EDB has been monitoring the development of Liberal Studies through “friendly visits”, “Focus Inspection”, and “External School Review” in the past years. In the relevant reports and documents, there have not been any strong criticisms against the curriculum design of Liberal Studies or the implementation of learning and teaching. On the contrary, exemplars of good practices have been promoted frequently. HKAHSS feels deeply anxious at the unfounded accusations and thinks it is unfair to all Liberal Studies teachers in Hong Kong.
- Is the implementation too hasty?
In the Renamed Subject, one of the LS original modules, “Personal Development and Interpersonal Relationships” is deleted. The other three modules including “Globalization”, “Public Health” and “Energy Technology and the Environment” have been redesigned. “Technology Development and Information Literacy” compressed into a new module called “Interconnectedness and Interdependence of the Contemporary World”. The original module of “Hong Kong Today” is changed to “Hong Kong under ‘One Country, Two Systems’”, “Modern China” becomes “Our Country since Reform and Opening-up”. Curriculum-wise, one can hardly say the changes are minor.
Our association is very worried that such major and hasty changes would lead to several problems, including adaptations in changes to learning and teaching, lack of teaching resources, and the difficulty in the interface to equivalent courses of overseas secondary education. Even though teachers’ training can be conducted concurrently with the implementation of the new curriculum, one should still pay attention to the re-training of teachers and their adjustment or else the overall learning quality of the Renamed Subject in lieu of Liberal Studies would be affected.
For our views on the proposed changes in Liberal Studies, please refer to the column on “Here and Now – Food for Thought on Education” published on HKAHSS’s webpage I [The Chief Executive’s 2020 Policy Address: Soliloquy and Thoughts Aloud (Part 1)].
- The curriculum of the four core subjects is the “core” of the entire senior secondary school education with far-reaching impacts on students. We cannot understand why such major changes are to be implemented hastily in the coming September without thorough consultation.
- Is there enough time for all schools in Hong Kong to plan holistically in order to create space for students and cater for learner diversity? How can 250 hours be released (notional) from the learning time of four cores as the curriculum and assessment of Mathematics remains unchanged and there will not be much change in English Language?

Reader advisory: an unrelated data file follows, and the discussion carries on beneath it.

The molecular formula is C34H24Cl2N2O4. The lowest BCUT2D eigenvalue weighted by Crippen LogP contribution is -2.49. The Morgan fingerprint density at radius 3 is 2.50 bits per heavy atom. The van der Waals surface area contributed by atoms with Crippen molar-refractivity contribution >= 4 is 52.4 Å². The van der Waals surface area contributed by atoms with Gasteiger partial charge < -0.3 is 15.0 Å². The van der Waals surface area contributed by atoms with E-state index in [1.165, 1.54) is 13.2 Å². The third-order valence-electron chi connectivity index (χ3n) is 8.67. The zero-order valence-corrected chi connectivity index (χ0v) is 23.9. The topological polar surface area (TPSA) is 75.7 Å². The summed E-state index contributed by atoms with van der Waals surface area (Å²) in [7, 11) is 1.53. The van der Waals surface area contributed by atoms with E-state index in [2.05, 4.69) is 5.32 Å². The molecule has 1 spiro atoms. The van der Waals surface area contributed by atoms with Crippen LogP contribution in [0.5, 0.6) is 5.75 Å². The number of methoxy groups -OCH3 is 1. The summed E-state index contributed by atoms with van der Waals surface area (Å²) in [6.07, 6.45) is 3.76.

- If the senior secondary school curriculum is to create space for students and cater for learner diversity, there must be better planning and enough time for all stakeholders to communicate before soliciting their full support. A step-by-step approach to reform is the hard and fast rule for the curriculum reform to be implemented smoothly to benefit students.
- Issues such as manpower allocation, revision in subject combination and selection of textbooks are much easier said than done, especially when schools have to adhere to various guidelines stipulated by the EDB.
- Changes in the four core subjects affect the arrangement of the following: learning time arrangement, combination of elective subjects, allocation of teaching duties and the curriculum plan of junior secondary education. These changes surely affect the subject choices of Secondary 3 students and their parents. Schools need to let them understand the arrangements of Secondary 4 electives as different choices might affect students’ future academic and career plans. Currently schools are still not clear about the final changes or the university admission criteria. How can we help students make the appropriate choices with the right information promptly? As the choice of their elective subjects might affect students’ life planning, how can we be accountable to our students and parents? EDB should deliberate on these questions carefully.
EDUCATION BUREAU CIRCULAR MEMORANDUM NO. 20/2021: Optimising the Four Senior Secondary Core Subjects to Create Space for Students and Cater for Learner Diversity: School Questionnaire Survey and School Briefing Sessions
Liberal Studies Curriculum and Assessment Guide (Secondary 4-6) (Updated in 2015
EDB: Reform of Liberal Studies (Part 1)
有關香港中學校長會對通識科修訂的意見，可參考香港中學校長會網頁專欄「我思我在– 教育分享園地：2020年施政報告– 喃喃自語？自問自答？上篇」。
教育局通函第 20/2021 號：優化高中四個核心科目——為學生創造空間和照顧學 生多樣性：學校問卷調查及學校簡介會。
教育局：《通識教育科改革正面睇 (上篇) 》，2021年。